Monasterium Laboratory - hair & skin research

Issue 12: Current research highlights

In News, Research highlights by Ivan Martin - Rodriguez

Generation of a novel humanized mouse model for pre-clinical in vivo studies on androgenetic alopecia

Amos Gilhar, Aviad Keren, Yehuda Ullmann, Jeff Wu, Ralf Paus

Gilhar A, et al. Exp Dermatol, 2022

Male-pattern baldness, also known as androgenetic alopecia (AGA) is a common form of hair loss. It is characterized by a conversion of the hair from the growth phase (anagen) into the resting phase (telogen) and a reduction of hair follicle size (miniaturization) causing the production of thinner hairs with a fragile shaft that easily fall out. The major therapeutic goal of AGA treatments is to prevent the hair loss and miniaturization. However, the development of therapies is slowed down by the lack of pre-clinical models for testing potential drugs.

In order to circumvent this problem, Monasterium Laboratory established a collaboration with the “Skin Research Laboratory, Rappaport Faculty of Medicine, Technion-Israel Institute of Technology, Haifa”, to generate a “humanized mouse model” for mimicking human diseases in vivo, thus in a living organisms.

The aim of this brief communication was to validate this novel model for pre-clinical studies on AGA. Therefore, the authors transplanted patches of balding human scalp skin into mice and applied minoxidil, an approved formulation to treat AGA. Excitingly, minoxidil application resulted into significantly increased hair growth on the transplanted skin patches.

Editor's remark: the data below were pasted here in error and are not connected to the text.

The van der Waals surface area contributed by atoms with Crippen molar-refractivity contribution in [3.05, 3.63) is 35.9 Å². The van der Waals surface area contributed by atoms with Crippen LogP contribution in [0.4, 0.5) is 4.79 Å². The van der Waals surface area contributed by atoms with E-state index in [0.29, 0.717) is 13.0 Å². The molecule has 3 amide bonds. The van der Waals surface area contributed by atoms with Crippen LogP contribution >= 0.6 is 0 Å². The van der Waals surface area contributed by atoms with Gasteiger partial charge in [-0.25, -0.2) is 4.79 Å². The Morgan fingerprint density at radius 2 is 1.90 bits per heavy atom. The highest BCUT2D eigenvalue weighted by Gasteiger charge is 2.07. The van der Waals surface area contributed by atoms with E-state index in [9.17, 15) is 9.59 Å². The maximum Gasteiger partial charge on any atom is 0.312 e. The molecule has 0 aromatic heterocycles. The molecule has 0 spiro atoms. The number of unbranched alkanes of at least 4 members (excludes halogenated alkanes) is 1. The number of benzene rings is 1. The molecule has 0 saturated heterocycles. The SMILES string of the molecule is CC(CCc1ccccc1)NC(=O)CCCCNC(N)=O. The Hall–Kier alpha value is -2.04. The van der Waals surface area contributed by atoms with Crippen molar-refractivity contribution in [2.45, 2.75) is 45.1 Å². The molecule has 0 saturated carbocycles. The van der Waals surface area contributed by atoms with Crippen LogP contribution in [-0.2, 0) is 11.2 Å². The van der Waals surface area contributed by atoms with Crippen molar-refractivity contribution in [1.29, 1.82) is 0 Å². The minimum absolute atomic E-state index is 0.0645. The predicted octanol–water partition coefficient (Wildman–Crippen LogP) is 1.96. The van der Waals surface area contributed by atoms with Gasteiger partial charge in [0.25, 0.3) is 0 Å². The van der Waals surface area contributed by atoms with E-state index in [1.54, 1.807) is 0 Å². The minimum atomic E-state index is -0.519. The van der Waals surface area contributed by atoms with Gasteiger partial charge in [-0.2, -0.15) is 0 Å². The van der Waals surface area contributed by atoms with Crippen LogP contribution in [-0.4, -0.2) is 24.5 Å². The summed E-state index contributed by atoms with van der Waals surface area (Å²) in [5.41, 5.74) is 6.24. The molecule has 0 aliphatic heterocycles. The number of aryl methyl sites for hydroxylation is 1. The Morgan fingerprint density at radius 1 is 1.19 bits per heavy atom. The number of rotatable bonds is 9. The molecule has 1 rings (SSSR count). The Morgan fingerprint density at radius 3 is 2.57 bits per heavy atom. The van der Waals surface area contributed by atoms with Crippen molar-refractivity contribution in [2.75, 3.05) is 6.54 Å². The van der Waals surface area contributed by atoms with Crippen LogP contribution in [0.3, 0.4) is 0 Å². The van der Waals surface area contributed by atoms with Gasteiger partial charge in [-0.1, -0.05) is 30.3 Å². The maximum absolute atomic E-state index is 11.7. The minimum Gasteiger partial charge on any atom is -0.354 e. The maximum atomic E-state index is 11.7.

These data corroborate that this novel humanized mouse model optimally recapitulates the expected treatment responses in human AGA. Therefore, it permits pharmacological testing of candidate AGA therapeutics.

Keywords: humanized mouse model, xenotransplant, pre-clinical model, hair growth, hair loss, androgenetic alopecia.

Read the full story here:


Effect of minoxidil formulations on human scalp skin xenotransplants on SCID mice: A novel pre-clinical in vivo assay for androgenetic alopecia research - PubMed (